Involuntary Associations and National Service.--

Unlike some European systems of the past two centuries, the American tradition is for individuals to form their own diverse communities and for each community to govern itself to the extent possible. Universal national service seems to reverse the direction of this relationship: its goal is to use the government to transform people to fit within the government’s vision of what’s important and how one should serve. Senator Barack Obama makes that government direction clear, promising us that his administration “will direct that service to our most pressing national challenges,” eschewing the traditional American approach of having the government take its direction from the diverse choices of its people.

As de Tocqueville understood, voluntary associations are valuable not merely on account of what they accomplish, either for participants or for others, but also because they establish cultural and political forces in society independent of government. In modern society, and perhaps especially in America, each individual stands alone as an independent citizen in relation to the state, and individuals are therefore peculiarly dependent on voluntary associations to ensure that the state does not acquire a monopoly of cultural and political influence. Voluntary associations help to protect us from what de Tocqueville called “the tyranny of the majority.”

In Mr. Obama’s vision of voluntary organization, however, the government would develop, coordinate, and focus the efforts of private individuals and their associations, which thus would lose their independence and much of their capacity to offer alternatives to the state and its vision of life. Indeed, far from challenging the state and holding it accountable, morally or politically, many private associations would become aligned with the state. Rather than being alternatives to government, they would become its instruments.

One of John Locke’s most important philosophical moves was to posit a state of limited powers. Not all good things must be within the state or be promoted by the state. For example, the sovereign could be persuaded of the good of the “one true religion” and yet could believe that it would be best for the state to be cautious about promoting that religion.

That crucial Enlightenment insight helped end centuries of European religious wars. Among twentieth-century governments, most communist, fascist, and sharia-based regimes rejected that Enlightenment view and tried to bring within their ambit all things that the state considered good – with predictable results for human flourishing and freedom.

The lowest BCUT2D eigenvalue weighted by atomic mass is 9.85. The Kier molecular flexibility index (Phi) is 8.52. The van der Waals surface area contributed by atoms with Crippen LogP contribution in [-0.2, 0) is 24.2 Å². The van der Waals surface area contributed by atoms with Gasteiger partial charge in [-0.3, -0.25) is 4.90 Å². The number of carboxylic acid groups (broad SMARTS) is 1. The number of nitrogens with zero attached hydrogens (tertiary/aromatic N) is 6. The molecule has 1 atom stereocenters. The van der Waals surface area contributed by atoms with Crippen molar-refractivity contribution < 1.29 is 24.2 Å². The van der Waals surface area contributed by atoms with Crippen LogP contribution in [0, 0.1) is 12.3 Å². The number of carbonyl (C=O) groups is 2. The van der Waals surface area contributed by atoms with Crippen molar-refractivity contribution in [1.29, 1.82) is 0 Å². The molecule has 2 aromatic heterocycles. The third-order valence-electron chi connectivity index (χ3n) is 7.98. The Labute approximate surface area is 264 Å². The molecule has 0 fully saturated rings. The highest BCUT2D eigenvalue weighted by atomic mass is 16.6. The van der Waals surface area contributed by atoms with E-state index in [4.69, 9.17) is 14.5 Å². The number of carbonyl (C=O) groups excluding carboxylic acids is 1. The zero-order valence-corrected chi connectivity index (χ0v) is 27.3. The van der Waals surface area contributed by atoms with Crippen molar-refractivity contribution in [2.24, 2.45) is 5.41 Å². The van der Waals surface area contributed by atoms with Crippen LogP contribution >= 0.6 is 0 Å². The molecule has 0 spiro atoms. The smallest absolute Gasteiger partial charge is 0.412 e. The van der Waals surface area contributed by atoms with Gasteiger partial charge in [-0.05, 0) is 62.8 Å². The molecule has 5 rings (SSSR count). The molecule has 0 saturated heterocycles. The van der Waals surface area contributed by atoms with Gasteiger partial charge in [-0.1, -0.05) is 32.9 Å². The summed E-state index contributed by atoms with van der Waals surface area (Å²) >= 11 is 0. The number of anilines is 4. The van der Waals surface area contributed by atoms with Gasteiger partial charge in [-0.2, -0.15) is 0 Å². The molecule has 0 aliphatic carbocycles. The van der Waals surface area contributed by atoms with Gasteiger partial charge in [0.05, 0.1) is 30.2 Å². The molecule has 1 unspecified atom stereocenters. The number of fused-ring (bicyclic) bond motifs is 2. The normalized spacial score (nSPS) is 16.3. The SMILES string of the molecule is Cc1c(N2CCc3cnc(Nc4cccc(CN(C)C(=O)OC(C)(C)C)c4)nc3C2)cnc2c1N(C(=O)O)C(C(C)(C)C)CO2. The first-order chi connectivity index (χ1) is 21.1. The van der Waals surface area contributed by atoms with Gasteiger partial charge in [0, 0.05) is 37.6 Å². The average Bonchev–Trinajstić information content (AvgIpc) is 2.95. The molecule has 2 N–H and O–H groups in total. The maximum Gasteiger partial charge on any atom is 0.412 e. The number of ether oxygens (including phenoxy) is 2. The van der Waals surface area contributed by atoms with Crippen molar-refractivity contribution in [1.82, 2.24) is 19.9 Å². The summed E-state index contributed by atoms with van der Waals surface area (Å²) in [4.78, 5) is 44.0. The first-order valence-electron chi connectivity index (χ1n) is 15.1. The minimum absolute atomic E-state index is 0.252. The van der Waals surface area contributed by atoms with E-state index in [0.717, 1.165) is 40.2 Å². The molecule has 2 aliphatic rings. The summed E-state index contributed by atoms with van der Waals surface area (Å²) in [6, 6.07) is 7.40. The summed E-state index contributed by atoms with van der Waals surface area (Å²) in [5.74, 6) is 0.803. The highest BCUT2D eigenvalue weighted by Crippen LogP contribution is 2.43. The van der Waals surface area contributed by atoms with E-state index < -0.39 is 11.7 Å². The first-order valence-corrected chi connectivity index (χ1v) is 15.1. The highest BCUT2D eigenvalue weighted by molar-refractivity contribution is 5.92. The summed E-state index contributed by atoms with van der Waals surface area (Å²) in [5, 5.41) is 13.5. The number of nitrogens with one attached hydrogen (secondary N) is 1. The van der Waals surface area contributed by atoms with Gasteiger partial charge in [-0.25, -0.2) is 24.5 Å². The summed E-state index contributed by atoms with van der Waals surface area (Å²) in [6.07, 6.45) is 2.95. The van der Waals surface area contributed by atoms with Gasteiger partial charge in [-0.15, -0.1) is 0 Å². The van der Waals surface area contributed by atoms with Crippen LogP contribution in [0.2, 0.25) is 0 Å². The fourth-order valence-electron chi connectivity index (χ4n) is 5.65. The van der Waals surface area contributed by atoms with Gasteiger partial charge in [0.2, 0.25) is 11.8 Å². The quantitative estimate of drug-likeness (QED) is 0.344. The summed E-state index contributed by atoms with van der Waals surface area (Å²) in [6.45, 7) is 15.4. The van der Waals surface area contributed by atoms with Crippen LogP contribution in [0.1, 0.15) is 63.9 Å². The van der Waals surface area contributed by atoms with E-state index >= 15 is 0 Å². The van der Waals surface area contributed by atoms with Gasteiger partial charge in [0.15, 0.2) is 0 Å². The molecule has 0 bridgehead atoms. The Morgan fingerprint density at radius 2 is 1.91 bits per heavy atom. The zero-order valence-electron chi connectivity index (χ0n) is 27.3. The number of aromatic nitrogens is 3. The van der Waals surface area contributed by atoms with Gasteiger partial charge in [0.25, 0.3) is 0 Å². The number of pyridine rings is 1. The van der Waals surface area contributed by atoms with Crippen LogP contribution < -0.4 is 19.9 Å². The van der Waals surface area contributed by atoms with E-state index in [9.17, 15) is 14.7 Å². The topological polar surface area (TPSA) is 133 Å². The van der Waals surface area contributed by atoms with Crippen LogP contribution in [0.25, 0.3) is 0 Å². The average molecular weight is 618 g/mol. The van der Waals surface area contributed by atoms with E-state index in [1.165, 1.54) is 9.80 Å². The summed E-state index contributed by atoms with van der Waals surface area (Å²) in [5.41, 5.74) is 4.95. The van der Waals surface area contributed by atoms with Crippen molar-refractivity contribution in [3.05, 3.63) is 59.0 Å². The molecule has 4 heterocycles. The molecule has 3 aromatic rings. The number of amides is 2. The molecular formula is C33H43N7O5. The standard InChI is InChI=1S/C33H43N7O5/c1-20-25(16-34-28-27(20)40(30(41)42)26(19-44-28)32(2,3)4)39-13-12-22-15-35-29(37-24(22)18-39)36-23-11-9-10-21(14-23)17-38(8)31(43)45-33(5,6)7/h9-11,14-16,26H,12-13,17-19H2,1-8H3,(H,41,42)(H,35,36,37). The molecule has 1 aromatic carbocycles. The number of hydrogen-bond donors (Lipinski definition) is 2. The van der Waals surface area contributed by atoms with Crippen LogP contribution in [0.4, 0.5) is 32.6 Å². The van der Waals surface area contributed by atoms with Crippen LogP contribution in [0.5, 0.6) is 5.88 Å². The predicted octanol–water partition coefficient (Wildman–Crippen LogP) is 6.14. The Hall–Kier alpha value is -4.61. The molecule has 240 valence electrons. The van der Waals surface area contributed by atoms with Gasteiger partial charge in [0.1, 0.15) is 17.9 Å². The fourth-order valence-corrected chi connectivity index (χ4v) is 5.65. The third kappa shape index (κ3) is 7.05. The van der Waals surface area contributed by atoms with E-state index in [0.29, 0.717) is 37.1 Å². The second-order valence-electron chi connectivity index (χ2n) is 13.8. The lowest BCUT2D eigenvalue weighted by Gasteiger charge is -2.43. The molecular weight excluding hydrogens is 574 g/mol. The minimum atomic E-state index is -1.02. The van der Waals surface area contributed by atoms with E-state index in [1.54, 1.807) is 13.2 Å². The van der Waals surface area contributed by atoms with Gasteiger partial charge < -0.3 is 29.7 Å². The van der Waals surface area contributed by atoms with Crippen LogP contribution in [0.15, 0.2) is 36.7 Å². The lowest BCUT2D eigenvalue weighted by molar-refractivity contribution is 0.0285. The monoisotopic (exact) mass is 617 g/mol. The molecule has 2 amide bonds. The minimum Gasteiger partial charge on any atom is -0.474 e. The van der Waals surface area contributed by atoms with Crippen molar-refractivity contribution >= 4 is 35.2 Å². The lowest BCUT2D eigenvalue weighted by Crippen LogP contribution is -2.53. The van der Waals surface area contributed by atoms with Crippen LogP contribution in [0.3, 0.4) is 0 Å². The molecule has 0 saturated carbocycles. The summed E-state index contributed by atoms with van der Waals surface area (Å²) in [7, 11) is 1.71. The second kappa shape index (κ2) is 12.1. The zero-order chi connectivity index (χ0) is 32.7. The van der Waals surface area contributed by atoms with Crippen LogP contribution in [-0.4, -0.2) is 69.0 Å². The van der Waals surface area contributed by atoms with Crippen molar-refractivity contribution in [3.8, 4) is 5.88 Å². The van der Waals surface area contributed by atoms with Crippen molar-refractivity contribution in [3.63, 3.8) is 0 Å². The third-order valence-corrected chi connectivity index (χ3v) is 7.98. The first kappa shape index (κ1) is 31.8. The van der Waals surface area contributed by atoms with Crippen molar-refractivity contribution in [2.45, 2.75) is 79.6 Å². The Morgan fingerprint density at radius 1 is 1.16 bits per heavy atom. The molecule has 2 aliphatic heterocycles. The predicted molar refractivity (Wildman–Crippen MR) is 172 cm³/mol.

A key element in the rise of modern life, both its freedom and its prosperity, was the substitution of taxation for personal services, a development that allowed individuals to spend their time on what they know and love -- on tasks in which they have a comparative advantage. Being more productive as a result of this freedom, individuals can spare more of the fruits of their labor for the community.

This move from services in kind to financial payment by taxes was and is a matter of personal liberty. Such a transition was essential if individuals were no longer to be serfs in service to their lord or other communal authorities. Except for a military draft (which should be contemplated only in dire emergencies), individuals these days are mostly free to engage in voluntary activities for the benefit of themselves and others.


Mandatory community service sucks in much that is private and diverse and spits out an excessively homogenized version of the good, a version that would come with a government seal of approval.

It’s probably not an accident that many American groups who tend to favor greater government largesse are relatively stingy in their own donations to charity. Nor do I think it an accident that Americans are the most generous people in the world, while the few European countries that have universal military or community service have populations that fall far short of America’s in donating their time and money to the less fortunate. For charity work to be truly transformative in a positive way, perhaps it must be truly voluntary. That coerced service can be transformative without endangering freedom is even more improbable.

By bringing voluntary charitable activity under government control and by presenting his scheme as a “civilian national security force,” Mr. Obama is breaking down the barriers between private and public life, between individual choice and government programs, between childhood education and adult employment, and between the diversity of freely chosen efforts on behalf of one’s neighbors and subservience to the government’s vision of the good.